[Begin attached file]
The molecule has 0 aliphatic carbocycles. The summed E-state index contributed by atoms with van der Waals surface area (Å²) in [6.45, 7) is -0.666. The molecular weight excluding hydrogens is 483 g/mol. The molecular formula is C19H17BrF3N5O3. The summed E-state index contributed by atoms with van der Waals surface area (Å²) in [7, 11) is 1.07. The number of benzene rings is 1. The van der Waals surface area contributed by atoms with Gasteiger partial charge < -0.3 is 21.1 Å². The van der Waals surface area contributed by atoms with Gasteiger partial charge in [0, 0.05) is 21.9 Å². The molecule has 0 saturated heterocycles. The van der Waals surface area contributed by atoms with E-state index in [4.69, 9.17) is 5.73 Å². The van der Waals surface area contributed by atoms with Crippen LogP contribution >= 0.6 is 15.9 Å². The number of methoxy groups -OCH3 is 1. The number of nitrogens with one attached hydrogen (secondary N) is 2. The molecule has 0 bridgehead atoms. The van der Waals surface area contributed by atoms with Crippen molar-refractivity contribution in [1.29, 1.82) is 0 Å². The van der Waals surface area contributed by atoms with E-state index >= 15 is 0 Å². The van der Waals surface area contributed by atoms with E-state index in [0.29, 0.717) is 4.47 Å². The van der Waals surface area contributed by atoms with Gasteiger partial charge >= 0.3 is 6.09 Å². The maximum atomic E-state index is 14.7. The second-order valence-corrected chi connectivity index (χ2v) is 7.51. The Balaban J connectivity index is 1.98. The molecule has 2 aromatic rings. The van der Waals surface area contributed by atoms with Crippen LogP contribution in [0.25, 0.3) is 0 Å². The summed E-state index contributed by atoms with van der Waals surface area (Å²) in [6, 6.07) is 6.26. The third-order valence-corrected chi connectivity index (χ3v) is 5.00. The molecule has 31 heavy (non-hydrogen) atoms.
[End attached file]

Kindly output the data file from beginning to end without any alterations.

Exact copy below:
The molecule has 0 aliphatic carbocycles. The summed E-state index contributed by atoms with van der Waals surface area (Å²) in [6.45, 7) is -0.666. The molecular weight excluding hydrogens is 483 g/mol. The molecular formula is C19H17BrF3N5O3. The summed E-state index contributed by atoms with van der Waals surface area (Å²) in [7, 11) is 1.07. The number of benzene rings is 1. The van der Waals surface area contributed by atoms with Gasteiger partial charge < -0.3 is 21.1 Å². The van der Waals surface area contributed by atoms with Gasteiger partial charge in [0, 0.05) is 21.9 Å². The molecule has 0 saturated heterocycles. The van der Waals surface area contributed by atoms with E-state index in [4.69, 9.17) is 5.73 Å². The van der Waals surface area contributed by atoms with Crippen LogP contribution >= 0.6 is 15.9 Å². The number of methoxy groups -OCH3 is 1. The number of nitrogens with one attached hydrogen (secondary N) is 2. The molecule has 0 bridgehead atoms. The van der Waals surface area contributed by atoms with Crippen molar-refractivity contribution in [1.29, 1.82) is 0 Å². The van der Waals surface area contributed by atoms with E-state index >= 15 is 0 Å². The van der Waals surface area contributed by atoms with E-state index in [0.29, 0.717) is 4.47 Å². The van der Waals surface area contributed by atoms with Gasteiger partial charge >= 0.3 is 6.09 Å². The maximum atomic E-state index is 14.7. The second-order valence-corrected chi connectivity index (χ2v) is 7.51. The Balaban J connectivity index is 1.98. The molecule has 2 aromatic rings. The van der Waals surface area contributed by atoms with Crippen LogP contribution in [0.25, 0.3) is 0 Å². The summed E-state index contributed by atoms with van der Waals surface area (Å²) in [6, 6.07) is 6.26. The third-order valence-corrected chi connectivity index (χ3v) is 5.00. The molecule has 31 heavy (non-hydrogen) atoms.